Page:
I usually post after a meal is eaten and gone, but I’m going to try something a little different this week. I’m going to share the recipes for what I’m making before I make it, and then I’ll let you know how it went and if I made any adjustments to the recipes while cooking. And of course, I’ll include pictures, because I know that’s mostly what I read food blogs for anyway.
For Mother’s Day I want to treat my family to a hearty soul food dinner. Being in Harlem and so close to so many soul food meccas, I first thought I would pick up some giant pieces of fried chicken from Sylvia’s Restaurant, but even though ordering in would be so easy, I’d so much rather try to make it myself. I want to cook up what I imagine (being a Jewish girl from New York) would be a perfect after-church picnic. Considering my mother’s all-time favorite food is chicken, I know she’ll just love it.
I’ll be making fried chicken for the first time, which I’m excited about. I don’t have the ability to really deep fry in my kitchen, so I wasn’t really sure how I would do it. Then I saw this Paula Deen clip on Hulu which reminded me that there are other ways to get a delightfully crusty piece of fried chicken. In the video below, Paula makes her grandmother’s recipe, where she pan fries the chicken and then covers the pan and lets the pieces steam in the oil for the rest of their cooking time.
This recipe looks doable. I wonder how the crust will turn out. I also hope that the pieces don’t retain too much oil after they are removed from the pan. Generally, when frying in oil, the high temperature ensures that water and air are coming out of the food so fast that oil isn’t able to get it. Turning the temperature down but leaving the food in the oil makes me think that the chicken is just going to soak all that oil back up. It almost makes sense to steam them in a different pan and then crisp them back up. I’ll take Paula’s word for it for the first time though.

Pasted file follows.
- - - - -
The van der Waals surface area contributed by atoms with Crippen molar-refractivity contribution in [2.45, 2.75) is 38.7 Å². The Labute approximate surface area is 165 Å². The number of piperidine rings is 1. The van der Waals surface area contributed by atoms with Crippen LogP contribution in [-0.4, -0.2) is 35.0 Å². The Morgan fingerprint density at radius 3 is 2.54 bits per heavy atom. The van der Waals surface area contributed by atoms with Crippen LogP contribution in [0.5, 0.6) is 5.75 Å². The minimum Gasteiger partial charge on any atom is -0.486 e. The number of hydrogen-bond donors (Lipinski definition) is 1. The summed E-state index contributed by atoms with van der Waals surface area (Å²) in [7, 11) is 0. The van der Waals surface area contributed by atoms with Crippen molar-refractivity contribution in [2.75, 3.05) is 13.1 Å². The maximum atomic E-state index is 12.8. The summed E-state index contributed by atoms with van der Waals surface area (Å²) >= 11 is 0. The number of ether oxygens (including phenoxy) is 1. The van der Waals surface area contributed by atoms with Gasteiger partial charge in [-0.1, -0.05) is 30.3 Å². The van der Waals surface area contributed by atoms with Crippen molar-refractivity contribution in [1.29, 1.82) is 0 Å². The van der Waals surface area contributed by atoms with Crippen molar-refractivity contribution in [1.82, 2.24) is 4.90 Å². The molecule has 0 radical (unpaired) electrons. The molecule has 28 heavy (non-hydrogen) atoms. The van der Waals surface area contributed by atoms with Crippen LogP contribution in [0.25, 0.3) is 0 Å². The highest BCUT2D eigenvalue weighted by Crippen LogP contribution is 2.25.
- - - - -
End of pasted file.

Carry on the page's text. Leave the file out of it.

On the side, we’ll have some sweet potato wedges to help soak up the gravy from the chicken, red swiss chard with chick peas (based on my own collard greens recipe, a big salad, and corn pudding (based on, but not entirely adhering to, another Paula Deen recipe for a corn casserole).
For dessert, Jen’s light but intense mixed berry and lemon sorbet topped with whipped cream, and navel oranges.
I don’t have much experience making soul food, but I’m hoping I’ll manage to keep the soul in it, while keeping it healthy and fresh. And I couldn’t think of a better way to show my mom how much we all love her than by working hard to make some of her favorite foods from scratch.
Are you planning to cook for your mother this Mother’s Day?
One year ago: Velvet Lemon Pasta Sauce, Revisited
About this author: I'm a New Yorker who would rather cook than go out to restaurants. Sometimes I think I may be in the wrong city for that. Then I remember the exotic ingredients I'd be hard-pressed to find if I lived somewhere else. My cooking style is an eclectic range of everyday-American, Italian, middle-eastern, with extensive forays into Japanese cuisine, and some pit-stops into Indian and African cuisines. I love to try my hand at recreating dishes I taste. While I enjoy most anything with a flavor, from high cuisine to instant junk food, I have a soft spot in my belly for home-style cooking no matter the geographic or ethnic origin. Read more from this author...